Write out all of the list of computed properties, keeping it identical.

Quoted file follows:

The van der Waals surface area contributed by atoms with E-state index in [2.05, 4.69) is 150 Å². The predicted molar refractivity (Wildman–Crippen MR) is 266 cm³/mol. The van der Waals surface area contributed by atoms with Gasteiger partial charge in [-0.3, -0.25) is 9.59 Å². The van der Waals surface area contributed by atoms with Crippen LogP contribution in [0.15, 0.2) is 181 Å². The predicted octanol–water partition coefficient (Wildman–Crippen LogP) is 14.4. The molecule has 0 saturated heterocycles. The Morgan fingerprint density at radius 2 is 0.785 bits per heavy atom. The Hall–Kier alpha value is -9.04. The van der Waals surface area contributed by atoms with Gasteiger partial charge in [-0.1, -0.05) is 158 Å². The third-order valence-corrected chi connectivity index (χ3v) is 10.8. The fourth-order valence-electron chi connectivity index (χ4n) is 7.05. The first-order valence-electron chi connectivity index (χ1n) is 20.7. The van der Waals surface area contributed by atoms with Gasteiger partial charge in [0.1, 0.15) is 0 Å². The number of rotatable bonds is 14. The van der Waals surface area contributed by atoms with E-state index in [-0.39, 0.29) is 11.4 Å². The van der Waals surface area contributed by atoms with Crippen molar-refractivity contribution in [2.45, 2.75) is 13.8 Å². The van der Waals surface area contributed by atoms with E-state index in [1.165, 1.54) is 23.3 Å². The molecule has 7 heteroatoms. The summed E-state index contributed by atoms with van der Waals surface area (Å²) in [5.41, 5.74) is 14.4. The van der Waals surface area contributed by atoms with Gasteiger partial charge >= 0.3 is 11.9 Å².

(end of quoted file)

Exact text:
The van der Waals surface area contributed by atoms with E-state index in [2.05, 4.69) is 150 Å². The predicted molar refractivity (Wildman–Crippen MR) is 266 cm³/mol. The van der Waals surface area contributed by atoms with Gasteiger partial charge in [-0.3, -0.25) is 9.59 Å². The van der Waals surface area contributed by atoms with Crippen LogP contribution in [0.15, 0.2) is 181 Å². The predicted octanol–water partition coefficient (Wildman–Crippen LogP) is 14.4. The molecule has 0 saturated heterocycles. The Morgan fingerprint density at radius 2 is 0.785 bits per heavy atom. The Hall–Kier alpha value is -9.04. The van der Waals surface area contributed by atoms with Gasteiger partial charge in [-0.1, -0.05) is 158 Å². The third-order valence-corrected chi connectivity index (χ3v) is 10.8. The fourth-order valence-electron chi connectivity index (χ4n) is 7.05. The first-order valence-electron chi connectivity index (χ1n) is 20.7. The van der Waals surface area contributed by atoms with Gasteiger partial charge in [0.1, 0.15) is 0 Å². The number of rotatable bonds is 14. The van der Waals surface area contributed by atoms with E-state index in [-0.39, 0.29) is 11.4 Å². The van der Waals surface area contributed by atoms with Crippen molar-refractivity contribution in [2.45, 2.75) is 13.8 Å². The van der Waals surface area contributed by atoms with E-state index in [1.165, 1.54) is 23.3 Å². The molecule has 7 heteroatoms. The summed E-state index contributed by atoms with van der Waals surface area (Å²) in [5.41, 5.74) is 14.4. The van der Waals surface area contributed by atoms with Gasteiger partial charge >= 0.3 is 11.9 Å².